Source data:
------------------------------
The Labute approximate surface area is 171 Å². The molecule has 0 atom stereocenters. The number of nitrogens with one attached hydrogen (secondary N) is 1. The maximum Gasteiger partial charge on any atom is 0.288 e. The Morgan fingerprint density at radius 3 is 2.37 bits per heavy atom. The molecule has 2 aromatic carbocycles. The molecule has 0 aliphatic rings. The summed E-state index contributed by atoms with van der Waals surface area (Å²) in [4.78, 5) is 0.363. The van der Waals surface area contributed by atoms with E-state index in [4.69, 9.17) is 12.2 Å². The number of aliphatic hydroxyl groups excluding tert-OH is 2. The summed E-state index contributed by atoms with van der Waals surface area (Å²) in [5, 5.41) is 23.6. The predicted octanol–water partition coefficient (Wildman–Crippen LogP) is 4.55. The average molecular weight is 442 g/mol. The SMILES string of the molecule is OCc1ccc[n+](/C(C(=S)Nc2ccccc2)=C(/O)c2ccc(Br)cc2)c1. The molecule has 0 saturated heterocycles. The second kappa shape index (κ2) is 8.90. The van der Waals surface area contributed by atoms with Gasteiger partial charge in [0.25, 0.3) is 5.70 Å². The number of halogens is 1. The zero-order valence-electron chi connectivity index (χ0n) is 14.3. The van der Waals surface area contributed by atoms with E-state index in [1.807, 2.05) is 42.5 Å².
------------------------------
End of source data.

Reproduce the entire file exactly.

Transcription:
The Labute approximate surface area is 171 Å². The molecule has 0 atom stereocenters. The number of nitrogens with one attached hydrogen (secondary N) is 1. The maximum Gasteiger partial charge on any atom is 0.288 e. The Morgan fingerprint density at radius 3 is 2.37 bits per heavy atom. The molecule has 2 aromatic carbocycles. The molecule has 0 aliphatic rings. The summed E-state index contributed by atoms with van der Waals surface area (Å²) in [4.78, 5) is 0.363. The van der Waals surface area contributed by atoms with E-state index in [4.69, 9.17) is 12.2 Å². The number of aliphatic hydroxyl groups excluding tert-OH is 2. The summed E-state index contributed by atoms with van der Waals surface area (Å²) in [5, 5.41) is 23.6. The predicted octanol–water partition coefficient (Wildman–Crippen LogP) is 4.55. The average molecular weight is 442 g/mol. The SMILES string of the molecule is OCc1ccc[n+](/C(C(=S)Nc2ccccc2)=C(/O)c2ccc(Br)cc2)c1. The molecule has 0 saturated heterocycles. The second kappa shape index (κ2) is 8.90. The van der Waals surface area contributed by atoms with Gasteiger partial charge in [0.25, 0.3) is 5.70 Å². The number of halogens is 1. The zero-order valence-electron chi connectivity index (χ0n) is 14.3. The van der Waals surface area contributed by atoms with E-state index in [1.807, 2.05) is 42.5 Å².